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Re: Best fluorescent tubes? / ahsupply.com

Jason said, in part:

> When looking at http://www.ahsupply.com, I notice the
> bulb lengths are not
> in the standard 24", 36", etc.  I take it 21.1" = 24"? 
> And 34.1" = 36"?
> Kind of confusing.  My bulbs were sold as 24".  So I am
> assuming I cannot
> use these bulbs in my standard ballast? . . .

Short answer is, stepping up in a practical way to more
light means a different kind of bulb and ballast or more
bulbs and ballasts.  Your hoods can use 2 standard 2 foot
bulbs.  Actually, the ballasts in them are probably
intended to run standard bulbs that are rated anywhere from
15, 18, to 20 watts -- it probably says so right on the
ballasts.  They overdrives the smaller ones and underdrive
the larger ones.  You see, although ballasts must match the
bulbs, the fit doesn't have to be too close.  But a
standard flouresecent ballast won't drive PCs or VHOs. 
Some bulbs are brighter than others but you won't see a lot
of difference in useful light output from one bulb to the
next -- pick any triphosphor bulb that looks nice to your

The longer answer follows.  Plant lighting can seem a bit
confusing so maybe this (over)generalized primer will help.

There are several kinds of fluorescent lamps.  Each type of
fluoresecent lamp, genrally speaking needs a ballast that
is matched to it -- the closeness of the match is another
story.  The ballast controls how much current a bulb gets
-- a fluorescent, once lit, will take all the current you
give it until it "flames out."  It needs the ballast to
limit the current.  It also needs the ballast to convert
your household 110-120 Volts to something high enough to
arc from one end of the bulb to the other.  Different
ballasts have different effects on current and voltage.  

Standard fluorescents (Or Normal Out or NO) -- you see all
over the place and in office buildings

High Output Fluorescents (or HO) -- these are not often
used because there are better options -- these are just
like standard fluorescents but they are built to withstand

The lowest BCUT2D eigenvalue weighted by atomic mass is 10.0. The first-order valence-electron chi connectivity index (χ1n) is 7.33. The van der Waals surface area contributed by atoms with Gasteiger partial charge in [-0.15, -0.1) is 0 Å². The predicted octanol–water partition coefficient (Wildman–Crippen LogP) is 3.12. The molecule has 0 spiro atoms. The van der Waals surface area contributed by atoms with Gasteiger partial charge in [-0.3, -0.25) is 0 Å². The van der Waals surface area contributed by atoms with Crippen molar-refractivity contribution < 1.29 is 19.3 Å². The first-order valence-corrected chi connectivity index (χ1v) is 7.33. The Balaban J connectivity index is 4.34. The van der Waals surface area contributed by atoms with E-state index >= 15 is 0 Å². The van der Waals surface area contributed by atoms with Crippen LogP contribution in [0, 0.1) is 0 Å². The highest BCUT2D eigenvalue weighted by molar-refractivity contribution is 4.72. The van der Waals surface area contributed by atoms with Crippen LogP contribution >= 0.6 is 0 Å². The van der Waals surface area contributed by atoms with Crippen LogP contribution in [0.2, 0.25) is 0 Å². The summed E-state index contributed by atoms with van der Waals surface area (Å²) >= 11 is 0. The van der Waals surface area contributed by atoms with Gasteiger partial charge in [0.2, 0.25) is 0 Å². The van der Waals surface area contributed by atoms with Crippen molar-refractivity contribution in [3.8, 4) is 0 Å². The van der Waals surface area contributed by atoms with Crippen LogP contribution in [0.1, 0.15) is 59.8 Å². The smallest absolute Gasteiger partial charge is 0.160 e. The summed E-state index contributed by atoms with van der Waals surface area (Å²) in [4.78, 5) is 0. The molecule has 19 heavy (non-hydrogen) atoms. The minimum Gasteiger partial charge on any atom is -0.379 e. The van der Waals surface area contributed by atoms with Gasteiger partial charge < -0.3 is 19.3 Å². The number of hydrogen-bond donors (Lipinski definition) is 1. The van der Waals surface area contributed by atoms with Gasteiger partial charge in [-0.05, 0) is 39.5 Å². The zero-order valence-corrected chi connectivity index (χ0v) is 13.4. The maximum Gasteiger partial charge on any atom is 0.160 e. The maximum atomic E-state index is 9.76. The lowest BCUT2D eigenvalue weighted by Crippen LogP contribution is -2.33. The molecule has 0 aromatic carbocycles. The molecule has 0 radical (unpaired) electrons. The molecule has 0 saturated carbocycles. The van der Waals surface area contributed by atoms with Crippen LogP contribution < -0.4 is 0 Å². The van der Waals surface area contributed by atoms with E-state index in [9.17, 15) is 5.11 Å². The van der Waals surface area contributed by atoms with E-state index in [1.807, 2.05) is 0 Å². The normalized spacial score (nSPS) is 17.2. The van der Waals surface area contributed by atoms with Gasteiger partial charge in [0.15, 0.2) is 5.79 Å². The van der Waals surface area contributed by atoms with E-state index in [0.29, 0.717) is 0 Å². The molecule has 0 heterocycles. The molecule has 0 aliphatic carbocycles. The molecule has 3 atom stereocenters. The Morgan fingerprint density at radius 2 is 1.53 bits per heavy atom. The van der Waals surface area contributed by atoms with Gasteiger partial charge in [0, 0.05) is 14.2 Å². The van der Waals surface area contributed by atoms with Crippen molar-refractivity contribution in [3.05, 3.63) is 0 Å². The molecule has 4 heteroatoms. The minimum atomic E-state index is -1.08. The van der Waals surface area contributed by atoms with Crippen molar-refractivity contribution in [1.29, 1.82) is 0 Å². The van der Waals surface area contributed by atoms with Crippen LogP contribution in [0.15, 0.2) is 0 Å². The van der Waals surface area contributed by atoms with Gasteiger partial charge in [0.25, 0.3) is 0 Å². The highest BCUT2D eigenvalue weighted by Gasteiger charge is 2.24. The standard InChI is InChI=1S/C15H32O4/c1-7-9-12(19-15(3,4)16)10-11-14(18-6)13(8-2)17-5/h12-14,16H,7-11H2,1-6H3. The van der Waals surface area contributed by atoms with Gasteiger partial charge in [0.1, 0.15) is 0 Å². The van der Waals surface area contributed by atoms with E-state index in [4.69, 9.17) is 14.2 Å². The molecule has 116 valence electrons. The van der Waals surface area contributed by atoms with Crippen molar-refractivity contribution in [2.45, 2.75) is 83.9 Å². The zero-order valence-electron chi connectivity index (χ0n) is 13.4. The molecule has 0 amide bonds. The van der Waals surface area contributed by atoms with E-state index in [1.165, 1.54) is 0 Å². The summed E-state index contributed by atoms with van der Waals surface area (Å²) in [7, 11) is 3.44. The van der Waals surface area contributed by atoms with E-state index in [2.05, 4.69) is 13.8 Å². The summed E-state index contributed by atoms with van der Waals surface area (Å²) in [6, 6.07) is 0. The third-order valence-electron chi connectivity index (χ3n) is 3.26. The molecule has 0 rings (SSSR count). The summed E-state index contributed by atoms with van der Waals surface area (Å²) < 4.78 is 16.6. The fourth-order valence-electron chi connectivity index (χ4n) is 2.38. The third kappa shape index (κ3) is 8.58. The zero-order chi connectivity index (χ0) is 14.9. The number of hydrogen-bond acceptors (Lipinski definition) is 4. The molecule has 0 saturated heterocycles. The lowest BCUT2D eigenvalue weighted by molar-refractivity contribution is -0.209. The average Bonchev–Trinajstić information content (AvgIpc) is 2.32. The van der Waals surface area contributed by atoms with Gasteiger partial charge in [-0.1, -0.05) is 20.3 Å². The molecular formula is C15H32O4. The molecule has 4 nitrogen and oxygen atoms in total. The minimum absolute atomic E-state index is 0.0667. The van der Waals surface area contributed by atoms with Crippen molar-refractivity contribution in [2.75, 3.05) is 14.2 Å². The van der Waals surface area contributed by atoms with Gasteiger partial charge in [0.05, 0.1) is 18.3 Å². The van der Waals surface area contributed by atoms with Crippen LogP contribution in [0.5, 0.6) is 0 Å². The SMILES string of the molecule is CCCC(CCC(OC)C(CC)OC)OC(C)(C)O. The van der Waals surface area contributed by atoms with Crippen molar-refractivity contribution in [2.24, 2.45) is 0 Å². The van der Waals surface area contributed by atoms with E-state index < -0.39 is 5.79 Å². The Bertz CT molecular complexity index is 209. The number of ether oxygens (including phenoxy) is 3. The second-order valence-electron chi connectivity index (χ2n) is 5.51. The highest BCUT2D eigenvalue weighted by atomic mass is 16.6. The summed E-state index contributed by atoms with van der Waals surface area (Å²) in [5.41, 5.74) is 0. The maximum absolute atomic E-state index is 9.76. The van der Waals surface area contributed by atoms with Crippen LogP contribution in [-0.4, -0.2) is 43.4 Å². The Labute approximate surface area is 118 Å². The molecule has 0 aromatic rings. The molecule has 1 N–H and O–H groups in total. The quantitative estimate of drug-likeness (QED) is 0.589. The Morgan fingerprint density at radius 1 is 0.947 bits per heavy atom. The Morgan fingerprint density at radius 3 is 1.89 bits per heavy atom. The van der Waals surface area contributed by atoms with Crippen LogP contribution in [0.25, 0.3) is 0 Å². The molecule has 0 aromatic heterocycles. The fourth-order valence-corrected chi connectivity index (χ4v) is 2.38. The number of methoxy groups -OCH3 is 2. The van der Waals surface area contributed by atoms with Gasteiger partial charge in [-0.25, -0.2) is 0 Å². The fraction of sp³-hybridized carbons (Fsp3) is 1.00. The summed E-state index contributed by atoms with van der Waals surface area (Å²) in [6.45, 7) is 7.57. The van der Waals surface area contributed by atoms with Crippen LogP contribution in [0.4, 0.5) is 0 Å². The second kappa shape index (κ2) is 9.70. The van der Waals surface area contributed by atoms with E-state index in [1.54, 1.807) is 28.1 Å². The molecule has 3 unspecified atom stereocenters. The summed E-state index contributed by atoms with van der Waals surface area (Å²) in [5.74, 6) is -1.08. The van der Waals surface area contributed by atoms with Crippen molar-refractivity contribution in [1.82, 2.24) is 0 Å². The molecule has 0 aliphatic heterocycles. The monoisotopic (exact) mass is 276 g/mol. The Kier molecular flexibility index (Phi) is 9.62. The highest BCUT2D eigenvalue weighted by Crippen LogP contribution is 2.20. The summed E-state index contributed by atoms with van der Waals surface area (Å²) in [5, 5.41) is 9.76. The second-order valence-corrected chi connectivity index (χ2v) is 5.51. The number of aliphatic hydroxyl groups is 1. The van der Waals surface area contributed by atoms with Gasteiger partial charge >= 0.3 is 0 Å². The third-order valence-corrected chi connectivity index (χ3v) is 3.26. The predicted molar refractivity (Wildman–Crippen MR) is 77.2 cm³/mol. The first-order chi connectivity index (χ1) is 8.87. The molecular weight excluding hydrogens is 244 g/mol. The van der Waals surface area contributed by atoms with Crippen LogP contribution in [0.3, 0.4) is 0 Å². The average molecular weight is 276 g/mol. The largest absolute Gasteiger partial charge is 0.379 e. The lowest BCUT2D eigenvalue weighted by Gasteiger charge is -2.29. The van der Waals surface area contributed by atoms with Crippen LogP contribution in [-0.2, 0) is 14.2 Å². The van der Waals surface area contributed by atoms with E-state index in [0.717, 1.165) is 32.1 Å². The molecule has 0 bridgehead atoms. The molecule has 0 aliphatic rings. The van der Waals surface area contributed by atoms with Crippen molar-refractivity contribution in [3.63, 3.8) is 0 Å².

being driven by a ballast the runs more current through

Very High Output (or VHO) -- these are like HOs except made
to withstand even higher wattages.  They come in the same
sizes as standard fluorescents but need ballasts intended
to drive VHOs.  Sometimes NO bulbs will light on these
ballast and burn very bright, but hey burn out quickly.

Power Compact (or PC) -- these are a kind of very high
output bulb that uses a smaller diameter bulb, better
phopsphors, and usually, and electronic high frequency
ballast to get more output from a given size.  There are
"standard" lengths for PCs.  The 55 watt bulb is just under
2 feet so, with a socket on it, it still fits in the space
of a 2 foot NO bulb (usually anyway).  The 96 watt bulbs
are jsut under 3 feet long and with socket will fit into a
3' space.  PCs need a ballast that's meant to drive them. 
Some VHO ballasts will light them and some PC ballasts will
light VHOs.

There is a variation on PCs often referred to as Compact
Fluorescent.  You see these for sale in Home Depot and
such.  the fit in a regular incandescent light socket and
the fluorescent tube is twisted into a spiral or several
short up and down lengths so the bulbs will more easily fit
into regular incandescent lamps.  These bulbs have their
ballast built right into the bulb.  The advantage of these
bulbs is that they can be found relatively cheap and they
can go right into your table lamp.  Problem is the twisting
of the tubes reduces the effective output because so much
of the light just leaves one tube to hit another.

Several companies sell ready-made Power Compact hoods. 
Same is true for VHO hoods.  They are expensive.  As an
alternative, many folks buy kits and make their own hoods
or rebuild their existing hoods.  AH Supply, imo, is one
the best places around for going this route.  Their
reflectors are the best, ballast are high quality, and
their prices are good and the staff are very helpful.

Some ballasts are more flexible than others.  Electronic
ballasts, depending on their specific design, can run
different amperages and voltages on different lamps.  How
this works is complicated but it's true.  Also, bulbs are
designed to operate within a range of voltages and amps
just so that they will operate on more than one specific
ballast.  For example, your 2 foot NO bulb is operating on
a ballast that's putting only about 18 watts into the bulb,
but it still works pretty good, right?  It would be a
little brighter running at a full 20 watts but it will last
a little longer running at 18. 

The ballasts that AH Supply sell can be used on a variety
of bulbs.   

BTW, AH Supply also sells ready made hoods and their
instructions for assembling their kits are very good --
easy to follow.

Within each of the categories of fluorescent lamps there is
a multitude of "types" to choose from where one is
supposedly better for plants, one is beter for kitchen
lighting, one better for baths, for coral -- it goes on and
on.  The main difference is the kind and quality of
phosphor paint on the inside of the bulbs, which affects
the wavelength of the light given off -- ie, the spectrum.

Cheap bulbs, the ones in most office building give off lots
give off green light, which most plants don't use; they
reflect it right back.  They use one simple cheap
halophosphate for a phosphor.  Triphosphor bulbs use more
kinds of phosphates, and give off more red, more blue, more
yellow light, depending on the mix of phosphors used.  Your
plants will pretty much "think" one triphosphor is as good
as the next but they will be rather concerned about the

Scott H.

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